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ARROW “Collision Course” Review

By on March 2, 2018

Arrow — “Collision Course” Pictured (L-R): Stephen Amell as Oliver Queen/Green Arrow and Emily Bett Rickards as Felicity Smoak — Photo: Dean Buscher/The CW






The description for this week’s episode of Arrow ends with “a fight ensues,” but that’s certainly underselling what actually goes down.

The brawl between Classic and New Team Arrow is appropriately brutal on both sides when all is said and done, the kind of fight where even though the concrete winner is Team Classic — by simple virtue of having none of their members have to go to the hospital — they both lost in their own way.

In and of itself, the physical brawl is a fun enough showcase of what each superhero is capable of; we get to see Terrific use his T-Spheres to block Oliver’s arrows, Black Canary gets to use her Canary Cry on Arrow and Spartan, and so on. Because this is a TV show, the fight doesn’t reach the dizzying madness of the airport scrap in Captain America: Civil War, or honestly even the epic face off in Crisis on Earth-X, but it’s still an admirable effort.

“Collision Course” may not have Civil War’s scope, but its setup is familiar. With Cayden James now dead by Ricardo Diaz’s hand, Star City’s money that Oliver handed over to the tech genius is in the wind, and it looks like Black Siren is the only one who can get it back before the city has to make some cuts to its services, including hospitals and schools. (Yeah, all of this probably didn’t seem as eerily topical when the writers were fleshing this part out, given that West Virginia schoolteachers have been on strike for the last couple of days.) Both Teams Arrow are on the hunt for Siren; Classic for the money, and New to finish her off for good…and also the money, maybe, depending on Dinah’s mood. Neither are aware that for most of the episode Siren’s in the care of Lance, holed up in his cabin and recuperating after being shot.

As far as engineering a reason for two groups to come at one another, the show could certainly do worse than having a former series regular be snippy on a couch for nearly half an hour. Not much needs to be said about Katie Cassidy’s portrayal, as she continues to be a lot of fun and interesting in how she plays Black Siren; as Lance says so aptly while psychoanalyzing her, she’s never really had a father, and the way she continues to act like a child while being a fully grown adult is clear evidence of that. Her scenes with Paul Blackthorne really do bring forward just how ultimately odd Arrow is from the rest of its ilk in how relatively grounded it is. We’re watching a father try to connect with a version of his dead daughter who transferred over from another universe, and that ridiculousness weirdly makes their emotional moments work.

What fares not quite as well are the scenes in which Teams Arrow argue at each other about what to do with Siren. It isn’t so much that these arguments are bad or poorly written, and they’re really well acted, it’s just that they are more than a little perfunctory. Of course Rene is going to goad Oliver so a tracker can be planted, of course Diggle and Oliver are going to storm into Team New’s Bunker and act like a couple of jackbooted thugs without even trying to let their former teammates explain their side.

An aspect of this episode that sadly isn’t fleshed out as much as it should be is the juxtaposition between how Lance and Team Classic want Siren to be the Laurel they knew versus how Team New can only see Siren as the Laurel that they’ve come to know and loathe for the last 10 months. “Would we be doing this if the person [Rene, Dinah, and Curtis] were after didn’t look like Laurel?” Diggle asks before the fateful fight. It’s a good question to, and one that the show should’ve explored on a deeper level.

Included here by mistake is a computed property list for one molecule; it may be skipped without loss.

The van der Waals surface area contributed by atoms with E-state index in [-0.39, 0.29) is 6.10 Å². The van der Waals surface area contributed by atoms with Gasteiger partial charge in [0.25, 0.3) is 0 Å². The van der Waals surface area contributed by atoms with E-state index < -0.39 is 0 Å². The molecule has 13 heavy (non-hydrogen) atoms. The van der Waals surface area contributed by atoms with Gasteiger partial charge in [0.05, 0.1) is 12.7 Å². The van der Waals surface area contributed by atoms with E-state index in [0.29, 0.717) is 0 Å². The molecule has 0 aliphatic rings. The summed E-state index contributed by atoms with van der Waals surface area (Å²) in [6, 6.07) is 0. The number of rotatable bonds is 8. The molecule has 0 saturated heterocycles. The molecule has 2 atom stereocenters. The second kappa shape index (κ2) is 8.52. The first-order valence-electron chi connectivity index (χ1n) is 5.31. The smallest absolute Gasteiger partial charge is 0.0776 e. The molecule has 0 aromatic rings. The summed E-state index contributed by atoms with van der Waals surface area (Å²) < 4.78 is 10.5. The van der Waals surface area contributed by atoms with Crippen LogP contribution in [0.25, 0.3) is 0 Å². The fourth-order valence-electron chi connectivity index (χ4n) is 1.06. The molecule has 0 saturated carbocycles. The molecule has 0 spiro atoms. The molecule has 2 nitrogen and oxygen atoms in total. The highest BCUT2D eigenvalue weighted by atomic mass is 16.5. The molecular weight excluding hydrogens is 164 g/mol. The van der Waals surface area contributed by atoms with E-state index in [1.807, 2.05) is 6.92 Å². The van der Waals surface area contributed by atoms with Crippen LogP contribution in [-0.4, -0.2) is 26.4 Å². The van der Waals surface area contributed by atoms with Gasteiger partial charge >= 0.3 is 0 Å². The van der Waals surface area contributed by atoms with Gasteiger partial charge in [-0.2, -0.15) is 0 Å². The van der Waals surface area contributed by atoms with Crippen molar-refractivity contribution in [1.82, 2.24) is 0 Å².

How much “Collision Course’s” ending works hung on a few things, least of which is if Dinah sparing Laurel can be considered “right” or not. There’s definitely something left to explore with her, especially since she’ll be trying to fool all of Star City into thinking she’s the Laurel who died two seasons ago. Similarly, there’s definitely something worth exploring in two Teams Arrow that are no longer tense friends now and seeing if that relationship can ever fully be repaired after Curtis made John’s arm chip go haywire and Oliver kicked Rene into a tree so hard his wounds reopened. That’s a lot to come back from, even without the previous betrayals coming into play.

Earlier seasons of Arrow have been about Oliver’s past and the Green Arrow coming to life. “Collision Course” makes it clear that this season is about our hero’s future and how it may spell death in some way or another for those he loves.

Check out all the latest photos from next week’s “Doppelganger” after the notes.

Additional Notes

  • I greatly appreciate how petty Rene is to step forward after Oliver specifically warns against that, lest someone wants an arrow in them.
  • Diaz’s plants in the SCPD are going to be coming for Oliver now that the city is running on fumes, and I can’t imagine that he’s mayor again after the end of this season, he’s so bad at it.
  • Thea is the only one in this episode talking much sense, and she should’ve smacked some sense into all of them.
  • That being said, she’s suiting up next week to save Roy. Oh yeah, Colton Haynes is back as Roy.


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Arrow -- "Doppelganger" -- Image Number: ARR615b_0259.jpg -- Pictured (L-R): Katie Cassidy as Laurel/Black Siren and Paul Blackthorne as Quentin Lance -- Photo: Daniel Power/The CW -- © 2018 The CW Network, LLC. All rights reserved.

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